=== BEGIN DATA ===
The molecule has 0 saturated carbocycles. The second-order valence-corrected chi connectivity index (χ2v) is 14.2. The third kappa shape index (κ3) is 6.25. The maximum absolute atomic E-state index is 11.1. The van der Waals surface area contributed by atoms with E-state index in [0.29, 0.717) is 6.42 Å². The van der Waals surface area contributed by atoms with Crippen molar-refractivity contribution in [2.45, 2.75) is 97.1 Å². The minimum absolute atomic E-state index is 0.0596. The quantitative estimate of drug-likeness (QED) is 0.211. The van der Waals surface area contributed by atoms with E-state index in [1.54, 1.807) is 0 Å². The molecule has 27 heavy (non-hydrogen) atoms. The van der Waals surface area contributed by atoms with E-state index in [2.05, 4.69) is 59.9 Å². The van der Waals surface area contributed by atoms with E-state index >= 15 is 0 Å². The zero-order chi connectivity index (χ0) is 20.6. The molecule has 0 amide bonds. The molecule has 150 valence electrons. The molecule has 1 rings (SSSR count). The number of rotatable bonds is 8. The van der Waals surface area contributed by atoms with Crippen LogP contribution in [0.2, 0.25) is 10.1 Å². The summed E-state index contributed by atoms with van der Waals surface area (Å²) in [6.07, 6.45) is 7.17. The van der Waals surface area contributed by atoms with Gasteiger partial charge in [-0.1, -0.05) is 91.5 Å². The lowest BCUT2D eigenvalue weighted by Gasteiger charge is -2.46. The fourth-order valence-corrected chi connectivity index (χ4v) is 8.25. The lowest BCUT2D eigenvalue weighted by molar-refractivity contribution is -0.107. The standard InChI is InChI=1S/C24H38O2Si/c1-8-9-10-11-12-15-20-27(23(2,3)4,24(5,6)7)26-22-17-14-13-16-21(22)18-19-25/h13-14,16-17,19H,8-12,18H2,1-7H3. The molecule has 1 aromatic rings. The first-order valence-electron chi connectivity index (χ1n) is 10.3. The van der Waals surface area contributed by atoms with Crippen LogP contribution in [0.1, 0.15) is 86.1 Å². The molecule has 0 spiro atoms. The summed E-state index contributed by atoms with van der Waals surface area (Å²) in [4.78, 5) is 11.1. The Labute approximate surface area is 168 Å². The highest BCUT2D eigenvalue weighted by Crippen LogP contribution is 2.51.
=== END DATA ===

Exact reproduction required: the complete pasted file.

The molecule has 0 saturated carbocycles. The second-order valence-corrected chi connectivity index (χ2v) is 14.2. The third kappa shape index (κ3) is 6.25. The maximum absolute atomic E-state index is 11.1. The van der Waals surface area contributed by atoms with E-state index in [0.29, 0.717) is 6.42 Å². The van der Waals surface area contributed by atoms with Crippen molar-refractivity contribution in [2.45, 2.75) is 97.1 Å². The minimum absolute atomic E-state index is 0.0596. The quantitative estimate of drug-likeness (QED) is 0.211. The van der Waals surface area contributed by atoms with E-state index in [1.54, 1.807) is 0 Å². The molecule has 27 heavy (non-hydrogen) atoms. The van der Waals surface area contributed by atoms with E-state index in [2.05, 4.69) is 59.9 Å². The van der Waals surface area contributed by atoms with E-state index >= 15 is 0 Å². The zero-order chi connectivity index (χ0) is 20.6. The molecule has 0 amide bonds. The molecule has 150 valence electrons. The molecule has 1 rings (SSSR count). The number of rotatable bonds is 8. The van der Waals surface area contributed by atoms with Crippen LogP contribution in [0.2, 0.25) is 10.1 Å². The summed E-state index contributed by atoms with van der Waals surface area (Å²) in [6.07, 6.45) is 7.17. The van der Waals surface area contributed by atoms with Gasteiger partial charge in [-0.1, -0.05) is 91.5 Å². The lowest BCUT2D eigenvalue weighted by Gasteiger charge is -2.46. The fourth-order valence-corrected chi connectivity index (χ4v) is 8.25. The lowest BCUT2D eigenvalue weighted by molar-refractivity contribution is -0.107. The standard InChI is InChI=1S/C24H38O2Si/c1-8-9-10-11-12-15-20-27(23(2,3)4,24(5,6)7)26-22-17-14-13-16-21(22)18-19-25/h13-14,16-17,19H,8-12,18H2,1-7H3. The molecule has 1 aromatic rings. The first-order valence-electron chi connectivity index (χ1n) is 10.3. The van der Waals surface area contributed by atoms with Crippen LogP contribution in [0.1, 0.15) is 86.1 Å². The molecule has 0 spiro atoms. The summed E-state index contributed by atoms with van der Waals surface area (Å²) in [4.78, 5) is 11.1. The Labute approximate surface area is 168 Å². The highest BCUT2D eigenvalue weighted by Crippen LogP contribution is 2.51.